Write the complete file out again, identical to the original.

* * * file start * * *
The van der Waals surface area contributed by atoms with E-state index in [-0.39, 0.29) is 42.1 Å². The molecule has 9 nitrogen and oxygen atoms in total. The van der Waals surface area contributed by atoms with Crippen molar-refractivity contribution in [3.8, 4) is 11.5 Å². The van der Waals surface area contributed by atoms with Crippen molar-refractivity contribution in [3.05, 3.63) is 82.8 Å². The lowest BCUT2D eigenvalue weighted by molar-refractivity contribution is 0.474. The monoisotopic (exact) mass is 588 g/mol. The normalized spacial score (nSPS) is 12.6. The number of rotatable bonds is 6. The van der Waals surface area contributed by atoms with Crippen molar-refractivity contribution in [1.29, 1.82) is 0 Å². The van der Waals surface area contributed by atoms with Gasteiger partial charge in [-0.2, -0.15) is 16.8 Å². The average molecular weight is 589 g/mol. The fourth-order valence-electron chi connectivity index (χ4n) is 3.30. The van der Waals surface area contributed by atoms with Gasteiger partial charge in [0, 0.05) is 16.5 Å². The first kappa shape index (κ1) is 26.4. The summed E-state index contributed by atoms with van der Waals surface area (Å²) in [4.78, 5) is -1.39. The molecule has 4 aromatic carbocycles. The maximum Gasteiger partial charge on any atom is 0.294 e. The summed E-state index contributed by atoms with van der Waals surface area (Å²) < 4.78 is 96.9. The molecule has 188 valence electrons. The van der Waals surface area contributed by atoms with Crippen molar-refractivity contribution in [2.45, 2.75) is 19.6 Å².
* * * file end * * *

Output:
The van der Waals surface area contributed by atoms with E-state index in [-0.39, 0.29) is 42.1 Å². The molecule has 9 nitrogen and oxygen atoms in total. The van der Waals surface area contributed by atoms with Crippen molar-refractivity contribution in [3.8, 4) is 11.5 Å². The van der Waals surface area contributed by atoms with Crippen molar-refractivity contribution in [3.05, 3.63) is 82.8 Å². The lowest BCUT2D eigenvalue weighted by molar-refractivity contribution is 0.474. The monoisotopic (exact) mass is 588 g/mol. The normalized spacial score (nSPS) is 12.6. The number of rotatable bonds is 6. The van der Waals surface area contributed by atoms with Crippen molar-refractivity contribution in [1.29, 1.82) is 0 Å². The van der Waals surface area contributed by atoms with Gasteiger partial charge in [-0.2, -0.15) is 16.8 Å². The average molecular weight is 589 g/mol. The fourth-order valence-electron chi connectivity index (χ4n) is 3.30. The van der Waals surface area contributed by atoms with Gasteiger partial charge in [0, 0.05) is 16.5 Å². The first kappa shape index (κ1) is 26.4. The summed E-state index contributed by atoms with van der Waals surface area (Å²) in [4.78, 5) is -1.39. The molecule has 4 aromatic carbocycles. The maximum Gasteiger partial charge on any atom is 0.294 e. The summed E-state index contributed by atoms with van der Waals surface area (Å²) < 4.78 is 96.9. The molecule has 188 valence electrons. The van der Waals surface area contributed by atoms with Crippen molar-refractivity contribution in [2.45, 2.75) is 19.6 Å².